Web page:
I do now defy all living beings, all the Heavenly Host and all mankind, and this must be.

In confirmation and contract whereof I have drawn out mine own blood for certification in lieu of a seal.

Doctor Faustus, Adept in the Elementa and in Church Doctrine.

(From the Wolfenbüttel Manuscript. “Historia and Tale of Doctor Johannes Faustus.” )






From the The Tragedie of Doctor Faustus

Faustus:
Then, Mephistophilis, receive this scroll,
A deed of gift, of body and of soul.
But yet conditionally, that thou perform
All covenants, and articles, between us both.

Mephistophilis:
Faustus, I swear by hell and Lucifer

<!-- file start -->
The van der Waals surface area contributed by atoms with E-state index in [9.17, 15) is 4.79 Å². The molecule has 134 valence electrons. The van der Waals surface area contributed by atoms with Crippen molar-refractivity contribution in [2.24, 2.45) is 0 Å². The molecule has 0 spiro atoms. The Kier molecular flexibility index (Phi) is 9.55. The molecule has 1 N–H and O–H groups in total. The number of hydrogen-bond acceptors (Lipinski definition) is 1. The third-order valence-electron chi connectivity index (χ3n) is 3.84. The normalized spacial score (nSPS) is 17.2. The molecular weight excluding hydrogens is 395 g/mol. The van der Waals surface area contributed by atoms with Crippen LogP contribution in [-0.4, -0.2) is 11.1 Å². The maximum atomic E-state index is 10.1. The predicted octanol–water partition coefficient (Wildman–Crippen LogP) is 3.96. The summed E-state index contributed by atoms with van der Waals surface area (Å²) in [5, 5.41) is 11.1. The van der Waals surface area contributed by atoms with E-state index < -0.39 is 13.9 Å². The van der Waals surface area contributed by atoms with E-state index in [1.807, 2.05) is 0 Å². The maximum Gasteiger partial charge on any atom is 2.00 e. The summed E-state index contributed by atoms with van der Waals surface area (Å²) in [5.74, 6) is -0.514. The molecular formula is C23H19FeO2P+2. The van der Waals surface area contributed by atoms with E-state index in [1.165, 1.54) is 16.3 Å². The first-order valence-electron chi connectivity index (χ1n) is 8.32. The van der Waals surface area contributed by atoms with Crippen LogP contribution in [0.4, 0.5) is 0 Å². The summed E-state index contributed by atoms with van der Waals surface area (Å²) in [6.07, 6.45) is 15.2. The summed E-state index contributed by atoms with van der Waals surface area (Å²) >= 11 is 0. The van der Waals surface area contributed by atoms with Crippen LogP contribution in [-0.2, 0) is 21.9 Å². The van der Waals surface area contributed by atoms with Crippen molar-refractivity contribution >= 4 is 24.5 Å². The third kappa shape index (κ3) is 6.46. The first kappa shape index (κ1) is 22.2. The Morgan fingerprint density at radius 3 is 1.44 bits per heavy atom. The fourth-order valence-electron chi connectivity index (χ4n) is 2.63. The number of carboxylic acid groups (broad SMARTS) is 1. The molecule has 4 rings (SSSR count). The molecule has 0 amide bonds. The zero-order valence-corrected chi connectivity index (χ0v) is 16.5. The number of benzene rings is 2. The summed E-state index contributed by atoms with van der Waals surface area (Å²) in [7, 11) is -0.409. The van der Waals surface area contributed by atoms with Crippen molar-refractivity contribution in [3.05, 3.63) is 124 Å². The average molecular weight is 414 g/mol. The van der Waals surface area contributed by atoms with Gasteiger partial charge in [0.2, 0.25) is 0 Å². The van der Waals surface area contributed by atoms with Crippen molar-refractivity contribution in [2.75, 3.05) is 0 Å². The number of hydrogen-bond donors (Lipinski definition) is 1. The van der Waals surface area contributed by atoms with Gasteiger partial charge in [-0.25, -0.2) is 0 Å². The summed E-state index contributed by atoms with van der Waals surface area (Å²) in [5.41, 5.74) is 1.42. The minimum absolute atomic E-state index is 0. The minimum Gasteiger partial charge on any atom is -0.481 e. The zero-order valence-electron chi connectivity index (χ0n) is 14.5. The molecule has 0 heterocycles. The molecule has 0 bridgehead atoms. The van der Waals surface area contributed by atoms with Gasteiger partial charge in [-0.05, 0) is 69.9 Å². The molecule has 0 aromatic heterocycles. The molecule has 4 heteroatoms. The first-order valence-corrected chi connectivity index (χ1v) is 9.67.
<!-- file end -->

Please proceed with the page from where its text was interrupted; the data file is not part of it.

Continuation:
To effect all promises between us both.

Faustus:
Then hear me read it, Mephistophilis,
On these conditions following.

First, that Faustus may be a spirit in form and substance.
Secondly, that Mephistophilis shall be his servant, and be by him commanded.
Thirdly, that Mephistophilis shall do for him, and bring him whatsoever.
Fourthly, that he shall be in his chamber or house invisible.
Lastly, that he shall appear to the said John Faustus, at all
times, in what shape and form soever he please.
I, John Faustus of Wittenberg, Doctor, by these presents, do
give both body and soul to Lucifer, Prince of the East, and
his minister Mephistophilis, and furthermore grant unto them
that four and twenty years being expired, and these articles
written being inviolate, full power to fetch or carry the
said John Faustus’ body and soul, flesh, blood, into their ha-
bitation wheresoever.

By me John Faustus.

Mephistophilis:

Speak, Faustus, do you deliver this as your deed?

Faustus:

Ay, take it, and the devil give thee good of it.

Christopher Marlowe, The Tragedie of Doctor Faustus (B text) Act 2.